That’s from the first chapter of Lee Iacocca’s best-selling autobiography, published in 1984. The larger-than-life auto executive, who gave the world the iconic Ford Mustang and later saved Chrysler from bankruptcy, died last week at the age of 94.

It’s appropriate that his passing should coincide with our celebration of America’s independence. Iacocca embodies the American spirit of innovation and “can-do-it-ness” as few people have in the 243 years since the birth of the country that helped make his infinite success possible.

Born to Italian immigrants, Iacocca worked his way up the ranks at Ford, eventually finding national renown in 1964 with the launch of the Mustang, which he conceived as “a sports car but more than a sports car.” Retailing for less than $2,400—or about $20,000 in today’s dollars—it was a runaway hit, generating $1.1 billion in profits over the next two years.

But Iacocca is perhaps best known for reviving the struggling Chrysler, which he led after being fired from Ford by Henry Ford II. In 1980, Chrysler was looking at a loss of $1.7 billion. This was turned into a $2.4 billion profit by 1984. Investors were handsomely rewarded. A New York Times article in January 1983 named Chrysler “the surprise stock” of the past year, beginning at just above $3 a share and ending at $18—an incredible increase of around 500 percent.

So great was Iacocca’s superstar celebrity that he was rumored to be a presidential contender in 1988. And yes, he became a millionaire, many times over. I have no doubts that his legacy will continue to strengthen in the years to come, as his remarkable story is uniquely American. Although he’s gone, we’ll see him again—or, at least, an actor’s portrayal of him—as soon as this November, when the 1960s period film Ford v Ferrari hits theaters.

Related: How to Get Access to Small-Cap Gold Mining Stocks

After 25 Years, Has Amazon Become Too Large?

Other notable milestones took place last week. For one, the current economic expansion reached a record 121 months. This is enough to beat the previous record-holder, the period between March 1991 and March 2001. As I’ve said before, business cycles die not of old age but by the Federal Reserve. We’ll see if the Fed chooses to lower rates next week, though the better-than-expected June jobs report makes that look less likely.

Current economic expansion is now the longest in US history
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Also of note is that Amazon, another American success story, turned 25 years old. Jeff Bezos founded the book seller—now the world’s largest retailer, having surpassed Walmart—amazingly at a time when very few people even had access to the internet. Less than half a percent of the world’s population was online in 1994, according to the World Bank.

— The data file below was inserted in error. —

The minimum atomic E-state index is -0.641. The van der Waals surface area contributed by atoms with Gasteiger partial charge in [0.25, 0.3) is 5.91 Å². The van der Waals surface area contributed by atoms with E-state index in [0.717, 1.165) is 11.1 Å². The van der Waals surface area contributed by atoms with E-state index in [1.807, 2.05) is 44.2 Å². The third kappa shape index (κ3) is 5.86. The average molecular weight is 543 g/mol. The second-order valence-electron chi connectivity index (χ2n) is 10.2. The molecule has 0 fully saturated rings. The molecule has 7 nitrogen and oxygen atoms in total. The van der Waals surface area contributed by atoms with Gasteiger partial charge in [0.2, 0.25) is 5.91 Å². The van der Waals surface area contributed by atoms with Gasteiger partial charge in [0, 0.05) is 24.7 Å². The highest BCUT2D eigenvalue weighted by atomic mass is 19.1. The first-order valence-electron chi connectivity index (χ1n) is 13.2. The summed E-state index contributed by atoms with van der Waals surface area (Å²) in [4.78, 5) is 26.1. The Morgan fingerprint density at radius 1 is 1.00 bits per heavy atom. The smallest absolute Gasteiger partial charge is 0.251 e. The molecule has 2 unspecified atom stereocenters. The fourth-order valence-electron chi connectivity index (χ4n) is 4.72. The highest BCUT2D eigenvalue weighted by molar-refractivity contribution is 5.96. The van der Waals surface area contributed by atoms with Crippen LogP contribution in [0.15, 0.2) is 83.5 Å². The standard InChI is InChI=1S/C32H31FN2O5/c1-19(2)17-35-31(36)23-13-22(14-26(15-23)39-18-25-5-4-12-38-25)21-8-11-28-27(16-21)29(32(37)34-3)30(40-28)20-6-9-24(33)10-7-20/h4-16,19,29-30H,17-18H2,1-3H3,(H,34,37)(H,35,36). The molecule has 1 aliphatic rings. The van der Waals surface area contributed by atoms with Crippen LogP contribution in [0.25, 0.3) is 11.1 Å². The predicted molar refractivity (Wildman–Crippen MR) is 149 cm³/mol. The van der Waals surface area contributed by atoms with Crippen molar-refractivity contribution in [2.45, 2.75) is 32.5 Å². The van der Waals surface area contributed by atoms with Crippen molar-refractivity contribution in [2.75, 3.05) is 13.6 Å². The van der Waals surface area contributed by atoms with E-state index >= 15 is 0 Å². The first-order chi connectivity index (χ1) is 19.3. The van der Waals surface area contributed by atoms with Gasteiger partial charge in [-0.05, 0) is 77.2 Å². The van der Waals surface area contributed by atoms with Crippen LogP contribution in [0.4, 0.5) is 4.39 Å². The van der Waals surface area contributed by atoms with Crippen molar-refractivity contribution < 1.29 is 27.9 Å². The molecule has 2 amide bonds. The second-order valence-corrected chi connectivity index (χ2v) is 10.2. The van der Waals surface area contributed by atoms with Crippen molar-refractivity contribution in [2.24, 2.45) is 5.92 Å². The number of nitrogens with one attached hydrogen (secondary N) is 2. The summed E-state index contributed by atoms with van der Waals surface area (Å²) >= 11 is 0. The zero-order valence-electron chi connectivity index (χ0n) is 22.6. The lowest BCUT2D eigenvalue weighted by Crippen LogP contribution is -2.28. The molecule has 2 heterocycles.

A lot has changed since then, as you well know. Bezos’ nearly $1 trillion empire has completely redefined how we shop and consume media. It’s given us the Kindle, Prime, Alexa and much more. Today it’s the eighth largest grocer in the U.S., having bought Whole Foods in August 2017. It’s even started selling tiny modular homes, some of which go for as little as $5,000.

For many investors, Amazon has been life-changing. A $100 investment in the company’s IPO in 1997 would have been worth a whopping $120,762 in August 2018, when its stock hit an all-time high of $2,039.

Amazon at 25
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But can the momentum continue? Like its digital peers Google and Facebook, Amazon’s tremendous success may also be its greatest obstacle going forward. Calls to break up the online retailer are intensifying, with some antitrust authorities citing previous cases such as Standard Oil and AT&T. Last month, it was announced that the Federal Trade Commission (FTC) agreed to scrutinize Amazon and Facebook for antitrust violations, while the Department of Justice (DOJ) took on Google and Apple.

“I think it is inevitable that they’ll get broken up,” Stacy Mitchell, co-director of the advocacy group Institute for Local Self-Reliance (ILSR), told CNET. “You can’t mask the kind of structural power that these companies have and maintain that power in a democracy.”

The company’s antitrust troubles aren’t confined to the U.S. last Friday, the United Kingdom’s Competition and Markets Authority ordered Amazon to halt its acquisition of food delivery service Deliveroo.